Seminar Series – Spring 1999

  • March 4, 1999: Successful Integration of Research, Teaching, & Extension Under One Roof.Challenges and accomplishments of Entomology Departments as they strive for excellence with each category. What are the advantages and disadvantages of wearing multiple “hats” from the perspective of legislature, university, direct clientele, and the public at large?
  1. John Capinera (Professor and Chair, Department of Entomology and Nematology, University of Florida, Gainesville, FL 32611 0620; Email: [Hosted by: Ray Frisbie]
  2. Donald A. Rutz (Professor and Chair, Department of Entomology, Cornell University, Ithaca, New York 14853; Email: [Hosted by: Ray Frisbie]
  3. Ray Frisbie (Emeritus Professor and Former Head, Department of Entomology, Texas A&M University, College Station, TX 77843-2475; Email: )


  • March 10, 1999: Celluloid EntomologyThis is a specially scheduled seminar from Dr. May R. Berenbaum. There will be a reception in the Fourth Floor Atrium of the Heep center at 3:00 p.m. Dr. Berenbaum will speak at 4:00 p.m. in room 413.
  1. May R. Berenbaum (Professor and Head, Department of Entomology, 320 Morrill Hall, University of Illinois, 505 S. Goodwin, Urbana, IL 61801. Email: [Hosted by: Carlos Bogran: Email:]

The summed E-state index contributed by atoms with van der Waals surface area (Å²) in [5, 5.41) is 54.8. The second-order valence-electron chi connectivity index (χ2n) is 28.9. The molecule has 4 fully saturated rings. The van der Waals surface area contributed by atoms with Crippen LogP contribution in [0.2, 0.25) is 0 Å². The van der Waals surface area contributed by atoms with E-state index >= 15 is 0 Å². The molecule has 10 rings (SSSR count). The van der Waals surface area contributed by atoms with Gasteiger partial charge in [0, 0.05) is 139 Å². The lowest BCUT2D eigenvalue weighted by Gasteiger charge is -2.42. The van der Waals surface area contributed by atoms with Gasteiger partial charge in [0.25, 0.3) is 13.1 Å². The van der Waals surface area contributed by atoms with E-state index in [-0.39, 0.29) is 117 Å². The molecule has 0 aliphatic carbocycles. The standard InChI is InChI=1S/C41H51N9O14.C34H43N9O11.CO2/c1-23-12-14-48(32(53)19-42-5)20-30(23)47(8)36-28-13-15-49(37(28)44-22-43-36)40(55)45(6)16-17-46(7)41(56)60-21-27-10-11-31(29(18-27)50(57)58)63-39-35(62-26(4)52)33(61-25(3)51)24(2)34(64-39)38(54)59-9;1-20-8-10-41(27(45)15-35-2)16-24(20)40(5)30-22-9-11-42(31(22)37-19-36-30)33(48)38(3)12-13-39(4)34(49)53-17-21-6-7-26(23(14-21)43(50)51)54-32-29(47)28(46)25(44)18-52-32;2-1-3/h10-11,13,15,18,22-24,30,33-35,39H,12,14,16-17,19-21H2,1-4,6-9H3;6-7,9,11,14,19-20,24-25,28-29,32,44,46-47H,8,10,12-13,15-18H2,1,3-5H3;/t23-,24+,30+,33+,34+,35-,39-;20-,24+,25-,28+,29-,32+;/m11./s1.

• March 11, 1999: Entomology – A Science for All of Society.The field of entomology often mirrors and even influences our perspective of human society. Three different areas of entomological activity are presented to demonstrate that entomology is not just for scientists any more.
  1. Brad Vinson (Professor, Department of Entomology, Texas A&M University, College Station, TX 77843-2475. Email:
  2. William W. Murdoch (Professor, Department of Ecology, Evolution and Marine Biology, University of California, Santa Barbara, California 93106-9610. Email: [Hosted by: Paul Ode]


  • March 25, 1999: Science in Transition: The Changing Roles of Entomology in Educating the Public.Entomology has evolved into a diverse and dynamic subdiscipline of the biological sciences. Further, every individual on earth has multiple encounters with insects during their life due to the biodiversity and abundance of this taxonomic group. Hence, entomologists are uniquely positioned to educate the public on various aspects of science. Views from three different nationally and internationally renowned entomologists are reviewed; and how do expectations, techniques, and clientele responses vary with perspective.
  1. Allen Knutson (Associate Professor and Extension Specialist, Texas A&M University Research and Extension Center, 17360 Coit Road, Dallas, TX 75252-6599. Email:
  2. Donald W. Hall (Professor, Department of Entomology and Nematology, University of Florida, Gainesville, FL 32611 0620. Email: [Hosted by: Pete Teel: Email:]
  3. Marshall Johnson (Associate Extension Specialist & Associate Professor; Kearney Agricultural Center, Parlier, CA. Email: ) [Hosted by: Chad Smith]